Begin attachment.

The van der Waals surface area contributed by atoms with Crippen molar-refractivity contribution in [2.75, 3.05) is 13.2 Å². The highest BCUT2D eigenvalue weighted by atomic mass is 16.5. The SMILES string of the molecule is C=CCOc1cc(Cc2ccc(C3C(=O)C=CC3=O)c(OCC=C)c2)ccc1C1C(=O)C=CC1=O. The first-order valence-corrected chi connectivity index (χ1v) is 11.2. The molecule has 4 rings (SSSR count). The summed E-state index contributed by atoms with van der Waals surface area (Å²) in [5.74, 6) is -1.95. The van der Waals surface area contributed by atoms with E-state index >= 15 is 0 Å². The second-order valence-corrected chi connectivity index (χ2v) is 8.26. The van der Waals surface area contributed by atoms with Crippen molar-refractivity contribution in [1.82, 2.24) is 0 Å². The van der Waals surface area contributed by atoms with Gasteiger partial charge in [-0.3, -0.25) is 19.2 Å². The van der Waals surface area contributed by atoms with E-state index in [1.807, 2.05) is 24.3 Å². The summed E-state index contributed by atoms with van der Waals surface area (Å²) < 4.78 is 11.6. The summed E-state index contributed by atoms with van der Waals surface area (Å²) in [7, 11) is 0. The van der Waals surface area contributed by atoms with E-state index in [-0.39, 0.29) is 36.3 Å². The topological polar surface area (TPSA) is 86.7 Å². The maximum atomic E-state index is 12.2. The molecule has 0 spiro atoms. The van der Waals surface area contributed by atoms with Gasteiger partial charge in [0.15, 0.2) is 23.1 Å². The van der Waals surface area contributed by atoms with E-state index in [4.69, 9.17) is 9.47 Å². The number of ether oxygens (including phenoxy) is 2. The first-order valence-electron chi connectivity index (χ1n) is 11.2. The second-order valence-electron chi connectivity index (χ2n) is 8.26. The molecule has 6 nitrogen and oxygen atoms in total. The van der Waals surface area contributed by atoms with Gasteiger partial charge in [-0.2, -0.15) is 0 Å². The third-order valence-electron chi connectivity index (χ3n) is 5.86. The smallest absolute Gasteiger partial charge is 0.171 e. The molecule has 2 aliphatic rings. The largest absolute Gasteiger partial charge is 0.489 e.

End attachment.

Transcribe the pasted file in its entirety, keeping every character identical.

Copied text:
The van der Waals surface area contributed by atoms with Crippen molar-refractivity contribution in [2.75, 3.05) is 13.2 Å². The highest BCUT2D eigenvalue weighted by atomic mass is 16.5. The SMILES string of the molecule is C=CCOc1cc(Cc2ccc(C3C(=O)C=CC3=O)c(OCC=C)c2)ccc1C1C(=O)C=CC1=O. The first-order valence-corrected chi connectivity index (χ1v) is 11.2. The molecule has 4 rings (SSSR count). The summed E-state index contributed by atoms with van der Waals surface area (Å²) in [5.74, 6) is -1.95. The van der Waals surface area contributed by atoms with E-state index >= 15 is 0 Å². The second-order valence-corrected chi connectivity index (χ2v) is 8.26. The van der Waals surface area contributed by atoms with Crippen molar-refractivity contribution in [1.82, 2.24) is 0 Å². The van der Waals surface area contributed by atoms with Gasteiger partial charge in [-0.3, -0.25) is 19.2 Å². The van der Waals surface area contributed by atoms with E-state index in [1.807, 2.05) is 24.3 Å². The summed E-state index contributed by atoms with van der Waals surface area (Å²) < 4.78 is 11.6. The summed E-state index contributed by atoms with van der Waals surface area (Å²) in [7, 11) is 0. The van der Waals surface area contributed by atoms with E-state index in [-0.39, 0.29) is 36.3 Å². The topological polar surface area (TPSA) is 86.7 Å². The maximum atomic E-state index is 12.2. The molecule has 0 spiro atoms. The van der Waals surface area contributed by atoms with Gasteiger partial charge in [0.15, 0.2) is 23.1 Å². The van der Waals surface area contributed by atoms with E-state index in [4.69, 9.17) is 9.47 Å². The number of ether oxygens (including phenoxy) is 2. The first-order valence-electron chi connectivity index (χ1n) is 11.2. The second-order valence-electron chi connectivity index (χ2n) is 8.26. The molecule has 6 nitrogen and oxygen atoms in total. The van der Waals surface area contributed by atoms with Gasteiger partial charge in [-0.2, -0.15) is 0 Å². The third-order valence-electron chi connectivity index (χ3n) is 5.86. The smallest absolute Gasteiger partial charge is 0.171 e. The molecule has 2 aliphatic rings. The largest absolute Gasteiger partial charge is 0.489 e.